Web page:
As a young researcher, Priscille Brodin developed a unique technique for observing the mechanisms of infection with pathogens. She drew on this to obtain an ERC Starting Grant to study tuberculosis. Today she continues to use it to work on other infectious agents.
Priscille Brodin is a formidable opponent. She doesn’t let pathogens out of her sight for a minute as she spies on them constantly with her “voyeur robot”. That’s why the European Research Council awarded her a grant.
In 2005, having completed a pharmacology PhD thesis focusing on HIV, Priscille Brodin was hired by Inserm, joining the Unit led by Stewart Cole at the Institut Pasteur, in Paris. However it wasn’t long before she was packing her bags for Korea: the Institut Pasteur and the Korean government had just created the Institut Pasteur Korea, where she was put in charge of the team dedicated to anti-tuberculosis drug research. It was there that she developed a unique process for observing the infectious agent Mycobacterium tuberculosis: high-throughput cell imaging. “I didn’t invent the microscope itself, but the application”, she says jokingly. “The application combines microplate supports and specific marking, making it possible to monitor the behavior of bacteria in a cell population in real time. You can thus obtain thousands of images of this process, with structural and functional information”, she explains. “We used to have cameras with films and we took 24 photos every six months. Now we have our smartphones and we take 24 photos in 5 minutes. It’s the same with this: high-throughput imaging allows us to gather a mountain of information in a short space of time.” The process is so innovative that Inserm called her five years later to have her bring it to France. It was then that she decided to apply for European Research Council funding. She secured her Starting Grant in 2010, worth €2 million over five years.
Tuberculosis and Buruli ulcer
The grant allowed her to set up her own team and install an automated high-throughput microscope in the biocontainment laboratory (P3) at the Institut Pasteur in Lille. She studied the virulence factors of Mycobacterium tuberculosis, as well as the way the bacteria penetrate macrophages and exploit their machinery for their own purposes. She also tested new antibacterial compounds, as an alternative to current antibiotics that have become ineffective against multiresistant tuberculosis.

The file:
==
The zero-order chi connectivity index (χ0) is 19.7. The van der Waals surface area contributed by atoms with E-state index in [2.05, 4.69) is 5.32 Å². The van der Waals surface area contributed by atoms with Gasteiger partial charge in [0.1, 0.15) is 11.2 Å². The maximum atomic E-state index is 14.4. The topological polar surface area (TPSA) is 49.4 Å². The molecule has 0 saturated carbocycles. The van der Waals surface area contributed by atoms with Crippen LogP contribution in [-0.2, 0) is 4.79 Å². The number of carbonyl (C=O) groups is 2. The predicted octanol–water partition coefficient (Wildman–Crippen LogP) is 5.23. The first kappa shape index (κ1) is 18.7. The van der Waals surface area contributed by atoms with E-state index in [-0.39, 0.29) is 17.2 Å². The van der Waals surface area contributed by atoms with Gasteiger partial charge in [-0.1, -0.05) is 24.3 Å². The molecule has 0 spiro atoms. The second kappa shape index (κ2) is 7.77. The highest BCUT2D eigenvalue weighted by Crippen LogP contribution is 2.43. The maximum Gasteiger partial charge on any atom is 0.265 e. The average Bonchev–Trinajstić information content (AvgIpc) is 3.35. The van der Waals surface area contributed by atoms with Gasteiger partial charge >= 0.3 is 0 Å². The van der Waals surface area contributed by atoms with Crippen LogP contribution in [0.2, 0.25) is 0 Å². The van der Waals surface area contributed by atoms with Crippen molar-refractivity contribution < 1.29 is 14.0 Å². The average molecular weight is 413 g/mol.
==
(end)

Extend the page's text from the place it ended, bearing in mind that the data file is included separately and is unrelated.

She also obtained a further €1 million via the Investissements d’avenir (Investments for the Future) program. Enough to extend her research to include other pathogens, in particularMycobacterium ulcerans, responsible for Buruli ulcer. This disease is associated with very extensive, but relatively painless, skin lesions. Her high-throughput imaging technique enabled Priscille Brodin to observe why they are painless: it appears that the bacteria secretes a toxin that anesthetizes the nerves around the lesions, via an original mechanism. A discovery that paves the way for the development of new analgesics.
Her “voyeur robot” also enables other researchers to study different viruses, parasites and other microbes, particularly the hepatitis C virus and Toxoplasma gondii, the agent responsible for toxoplasmosis.
Priscille Brodin is currently continuing her research focusing on the molecular and cellular mechanisms involved in the interactions between mycobacteria and host cells. The objective is to develop new therapies, particularly against tuberculosis: “We’re also continuing to test therapeutic molecules and antibiotic combinations. Several articles are currently being prepared and preclinical trials are underway”, she enthuses.
Find out more about Priscille Brodin and her research
Priscille Brodin leads the Chemical Genomics of Intracellular Mycobacteria team at the Lille Center for Infection and Immunity (Inserm/CNRS/Lille 1 University/Institut Pasteur de Lille unit 1019).